Desmond O’Neill: Quantitative easing – the academic version

Desmond O'NeillThe economic downturn has given us all a crash course in the arcane language of economics. A fine example is “quantitative easing,” a sober and serious sounding euphemism for the unnerving practice of governments printing money to spend their way out of a hole. While it may make sense in the short term, it dilutes the value of the currency and creates huge liabilities for the future, and thus is a step taken only in extreme circumstances and with due consideration.

Aligning itself to the spirit of the time, an Irish university, Trinity College Dublin, has just engaged in a major rebadging of academic grades that has uncanny echoes of quantitative easing. With these processes justified on the basis of alignment with academic standing in US universities, lecturers have been renamed assistant professors, senior lecturers as associate professors, and associate professors as full professors.

However, in the USA, the use of these titles is restrained, and those with the status of assistant, associate, and even full professor would rarely introduce themselves by the professorial title, content with title “Dr” arising from their PhDs.

Not so in the old world, and in a fine example of the challenge of introducing piecemeal changes from other systems, a rash of rebranding has taken place. Within the hospital system, except for those exercising admirable insight and restraint, the use of the title professor has spread more rapidly than a viral pandemic, to the point that exclusivity is now beginning to lie with those without a professorial prefix.

Does it really matter? It is not just a question of the disgruntlement of those who earned professorial titles the “hard” way: even to a hardened Dawkinite agnostic, the new testament parables of the labourers in the vineyard and the prodigal son contain useful psychological insights into how we adapt to the fact that the world does not deal equally with application and hard work, and learning that focusing on what others have gained is a waste of time and emotional energy.

But no less than with grade-inflation, the perception of title-inflation risks not only undermining the academic currency, but more worryingly may also alienate the general public, on whose moral and financial support the wellbeing of the academic system depends.

In addition, the pursuit of titular advancement without clear evidence of achievement invites mockery. Perhaps the best reflection of this is provided by Molière, a wonderful commentator on the myopia of professional pride. For example, in the final act of Le Malade Imaginaire (The Hypochondriac), the central character, Argan, can be cured only by induction in a mock-conferring ceremony with a pretend title as a doctor himself. There is little as undermining of respect as self-induced ridicule!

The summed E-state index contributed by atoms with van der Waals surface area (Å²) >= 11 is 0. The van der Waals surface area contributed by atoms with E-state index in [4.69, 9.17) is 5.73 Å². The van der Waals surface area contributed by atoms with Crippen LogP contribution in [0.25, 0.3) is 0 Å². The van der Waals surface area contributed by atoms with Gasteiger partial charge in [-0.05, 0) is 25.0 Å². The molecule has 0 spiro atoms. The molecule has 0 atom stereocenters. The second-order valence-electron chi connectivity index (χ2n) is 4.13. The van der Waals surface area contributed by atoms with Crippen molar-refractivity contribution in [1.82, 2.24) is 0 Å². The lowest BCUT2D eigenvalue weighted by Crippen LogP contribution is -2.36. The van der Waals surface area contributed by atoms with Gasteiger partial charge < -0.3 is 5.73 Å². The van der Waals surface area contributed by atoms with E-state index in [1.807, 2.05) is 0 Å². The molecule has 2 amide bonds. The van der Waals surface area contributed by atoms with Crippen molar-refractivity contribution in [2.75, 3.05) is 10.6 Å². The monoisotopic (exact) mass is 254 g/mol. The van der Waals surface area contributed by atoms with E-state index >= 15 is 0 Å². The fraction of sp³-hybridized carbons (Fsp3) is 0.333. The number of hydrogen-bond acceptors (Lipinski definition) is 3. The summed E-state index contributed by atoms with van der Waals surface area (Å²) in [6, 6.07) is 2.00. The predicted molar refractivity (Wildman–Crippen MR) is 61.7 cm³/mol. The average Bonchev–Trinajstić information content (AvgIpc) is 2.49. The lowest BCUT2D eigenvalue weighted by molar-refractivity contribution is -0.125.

So, how might a desire to provide equivalence with the US academic system be allied with a due professional modesty that would retain the respect and trust of the public? One possible route would be to develop a code of practice whereby those working with the academic system with the new titles of assistant and associate professor level would distance themselves from the use of the professorial prefix, and for day to day use simply use the title from earned degrees.

Such a system already exists in the Royal College of Physicians in Ireland where all, regardless of the eminence of their scholarly activites, are referred to as “Dr” in the documents of the college. Similarily, most of those conferred with honorary degrees follow the convention whereby they do not use the prefix “Dr.”

And what of the author, lest he be accused of hypocrisy? On the first day at work in the UK, my insightful professor said to me: “I don’t mind what you call me, as long as the manner is professional and respectful.” What was good enough for him remains good enough for me, although one unexpected benefit of the professorial title manifested itself recently.

A student undertaking work experience in our clerical office heard the staff refer to me as “the prof” during his week of work experience. When it came to Friday, he was heard to ask whether he should say good-bye to “the Hoff”: as yet the orange swimsuits have not appeared in the department!

In this spirit, hopefully Trinity College will turn to the Irish sense of the absurd and amusing and reframe a presumably well-meaning initiative in a manner that retains the confidence and trust of the public.

Dr (or prof!) Des O’Neill is a consultant physician in geriatric and stroke medicine